While Victor Hugo’s works (most notably Les Misérables and The Hunchback of Notre Dame) favor themes of despair and alienation, the author and father of five was generous and inclusive when it came to love. Hugo said, “Son, brother, father, lover, friend. There is room in the heart for all the affections, as there is room in heaven for all the stars.” 

10. Be the Fun Dad and the Serious Dad // Ralph Waldo Emerson (1803-1882)

As the leader of the Transcendentalist movement, Emerson advocated self-reliance, individuality, and the goodness of people and nature. When it came to parenting his four children, he advised, “Be silly. Be honest. Be kind.”

11.  Set a Good Example // John S.C. Abbott (1805-1877) 

American historian and minister John Stevens Cabot Abbott’s books (The Child at Home, Or, The Principles Of Filial Duty and The Mother at Home, Or the Principles of Maternal Duty) are full of moral and religious teachings. He wrote, “We must be what we wish our children to be. They will form their characters from ours.”

12.  Provide for Your Kids // John Stuart Mill (1806-1873) 

John Stuart Mill was a British moral and political theorist, philosopher, economist, and politician. In On Liberty, he wrote ,“It still remains unrecognized, that to bring a child into existence without a fair prospect of being able, not only to provide food for its body, but instruction and training for its mind, is a moral crime, both against the unfortunate offspring and against society.” Mill also argued that if the government enables self-sustainability and personal freedom, individuals as well as the society as a whole will be better off. 

13. Get it Right the First Time // Frederick Douglass (1818-1895) 

Douglass spent his early years as a slave in Maryland before escaping at the age of 20, going on to become an active abolitionist and human rights advocate. The cruelty of his childhood no doubt influenced his views toward parenting. (He had five children.) “It is easier to build strong children than to repair broken men,” he wrote.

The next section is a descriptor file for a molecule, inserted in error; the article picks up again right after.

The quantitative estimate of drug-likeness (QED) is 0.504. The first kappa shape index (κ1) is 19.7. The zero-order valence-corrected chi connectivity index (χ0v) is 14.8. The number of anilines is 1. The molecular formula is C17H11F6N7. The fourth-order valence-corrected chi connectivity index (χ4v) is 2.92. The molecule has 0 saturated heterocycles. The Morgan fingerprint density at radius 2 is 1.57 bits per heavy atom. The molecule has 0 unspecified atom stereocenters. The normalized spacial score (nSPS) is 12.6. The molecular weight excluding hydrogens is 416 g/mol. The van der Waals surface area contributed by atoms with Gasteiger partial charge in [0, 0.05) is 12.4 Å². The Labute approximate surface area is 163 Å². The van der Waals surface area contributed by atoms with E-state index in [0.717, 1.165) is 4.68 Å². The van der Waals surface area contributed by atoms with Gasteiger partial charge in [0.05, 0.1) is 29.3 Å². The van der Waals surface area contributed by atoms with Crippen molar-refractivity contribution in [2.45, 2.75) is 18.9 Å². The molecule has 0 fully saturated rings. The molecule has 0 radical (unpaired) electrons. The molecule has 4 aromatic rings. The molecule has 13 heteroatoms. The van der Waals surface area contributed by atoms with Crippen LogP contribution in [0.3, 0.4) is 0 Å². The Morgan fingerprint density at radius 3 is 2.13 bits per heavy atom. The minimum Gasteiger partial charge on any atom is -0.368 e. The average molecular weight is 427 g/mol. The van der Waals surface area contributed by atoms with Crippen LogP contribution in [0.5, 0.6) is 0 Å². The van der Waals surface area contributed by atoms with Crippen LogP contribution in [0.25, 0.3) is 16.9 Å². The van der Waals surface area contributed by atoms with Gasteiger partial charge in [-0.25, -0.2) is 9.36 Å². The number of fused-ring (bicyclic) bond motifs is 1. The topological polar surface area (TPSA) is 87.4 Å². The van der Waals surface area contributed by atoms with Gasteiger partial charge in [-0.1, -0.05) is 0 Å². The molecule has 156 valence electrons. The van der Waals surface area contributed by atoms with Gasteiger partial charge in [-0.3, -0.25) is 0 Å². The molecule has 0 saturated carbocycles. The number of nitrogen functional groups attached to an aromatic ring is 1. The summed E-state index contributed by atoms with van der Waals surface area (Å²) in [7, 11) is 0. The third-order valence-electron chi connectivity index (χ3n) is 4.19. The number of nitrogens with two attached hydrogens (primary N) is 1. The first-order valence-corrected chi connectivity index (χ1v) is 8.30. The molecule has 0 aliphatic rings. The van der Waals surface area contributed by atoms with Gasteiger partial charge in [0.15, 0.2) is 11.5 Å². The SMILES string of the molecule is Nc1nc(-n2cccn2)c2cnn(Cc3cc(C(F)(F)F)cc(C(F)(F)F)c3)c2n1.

14.  Go Outside // John Muir (1838-1914) 

Muir was a naturalist, conservationist, and a father of two. In Muir’s book A Thousand Mile Walk to the Gulf, he wrote, “Let children walk with nature, let them see the beautiful blendings and communions of death and life, their joyous inseparable unity, as taught in woods and meadows, plains and mountains and streams of our blessed star, and they will learn that death is stingless indeed, and as beautiful as life, and that the grave has no victory, for it never fights.” 

15. Keep Them Smiling // Oscar Wilde (1854-1900) 

Wilde said, “The best way to make children good is to make them happy.” During the early years of his marriage to Constance Lloyd, the couple collaborated on publishing children’s books and had two sons of their own.

6 Protective Mask Bundles You Can Get On Sale

pinkomelet/iStock via Getty Images Plus
pinkomelet/iStock via Getty Images Plus

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How the Doughnut Became a Symbol of Volunteerism During World War I

National WWI Museum and Memorial
National WWI Museum and Memorial

If you’ve ever eaten a free doughnut on the first Friday in June, you’ve celebrated the Doughnut Lassies—whether you realized it or not. National Doughnut Day was established to honor the Salvation Army volunteers who fried sugary snacks for World War I soldiers on the front lines. Some Doughnut Lassies were even willing to risk their lives to provide that momentary morale boost. One story from The War Romance Of The Salvation Army (written by Evangeline Booth, daughter of the Salvation Army’s founders) describes a volunteer serving doughnuts and cocoa to a troop under heavy fire. When she was told by the regiment colonel to turn back, she responded, “Colonel, we can die with the men, but we cannot leave them.”

Frying on the Front Lines